The success of smartphones, smart security cameras, smart speakers and other inference-enabled devices shows that edge devices can be effective, intelligent clients for cloud-based systems. This is a good indication that the kind of multi-tier application development that has been typical in the enterprise also can work in an IT infrastructure, which has a cloud application at one end and a smart tractor or camera or windmill at the other, backed up by edge servers tuned to the needs of one specific application, according to Carlos Macián, senior director of AI strategy and products at eSilicon.

Integrating sensors, inference accelerators and a range of other functions can be tricky for hardware designers, especially if they hard-wire too much of the application’s functionality into the inference chip or forget about the natural limitations of a specific form factor.

“Battery-powered devices can do everything you can do with a CPU if you want, but you may run into performance issues right away if you try to make it do too much heavy lifting or don’t pay attention to using the battery efficiently,” Macián said. “Other than the battery and the form factor, there is no real difference with any other kind of datacenter integration if you don’t get bogged down with latency or whatever, because you put too much on the cloud and have to wait, or too much on a device that can’t handle it. It will get even more interesting as some of these AI startups bring different architectures to market and we can see how they fare.”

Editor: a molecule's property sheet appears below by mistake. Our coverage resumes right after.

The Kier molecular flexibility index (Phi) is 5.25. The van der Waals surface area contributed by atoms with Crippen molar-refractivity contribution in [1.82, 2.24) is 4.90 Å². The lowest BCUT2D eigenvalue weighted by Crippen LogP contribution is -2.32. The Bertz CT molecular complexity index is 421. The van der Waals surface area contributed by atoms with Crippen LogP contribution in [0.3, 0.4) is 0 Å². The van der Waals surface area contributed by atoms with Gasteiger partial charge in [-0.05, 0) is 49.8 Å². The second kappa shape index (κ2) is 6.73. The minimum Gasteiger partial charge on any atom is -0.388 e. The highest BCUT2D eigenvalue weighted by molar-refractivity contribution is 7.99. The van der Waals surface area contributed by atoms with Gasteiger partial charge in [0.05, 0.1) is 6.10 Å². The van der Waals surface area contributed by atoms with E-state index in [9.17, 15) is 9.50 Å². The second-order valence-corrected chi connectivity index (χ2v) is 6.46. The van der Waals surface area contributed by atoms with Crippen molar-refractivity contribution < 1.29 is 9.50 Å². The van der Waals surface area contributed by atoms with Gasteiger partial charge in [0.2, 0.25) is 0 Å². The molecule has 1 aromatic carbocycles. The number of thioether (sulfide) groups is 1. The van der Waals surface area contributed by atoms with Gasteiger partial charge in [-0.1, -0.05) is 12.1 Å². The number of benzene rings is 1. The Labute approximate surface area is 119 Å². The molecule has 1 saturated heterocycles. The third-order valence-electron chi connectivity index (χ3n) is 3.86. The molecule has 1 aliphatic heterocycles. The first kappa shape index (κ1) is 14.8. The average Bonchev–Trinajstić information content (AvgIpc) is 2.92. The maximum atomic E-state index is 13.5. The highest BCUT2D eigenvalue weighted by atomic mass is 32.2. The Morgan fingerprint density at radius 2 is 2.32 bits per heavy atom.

For now the priority will be figuring out the best design of wireless networks that will rely on base stations, small-cell access points, femtocells and picocells to get sufficient local coverage. It also will require an understanding of how to structure the servers, networking gear, storage and other resources necessary to provide the right compute resources to the right parts of the 5G network at the right time to beat the 4-millisecond latency barrier

“We talk about these three legs of the 5G triangle – low latency, the number of devices and high bandwidth,” said Cadence’s Schirrmeister. “I am skeptical that the latency of a few milliseconds will be immediately available, because to do that you have to be very versatile in your design and get the data sets right, and make sure the data is right where you can get it in less than a millisecond. That will have a significant impact on how the networks are designed. Right now the honest answer is to say there is a large set of architecture decisions still under consideration, and it’s not clear what the result will be.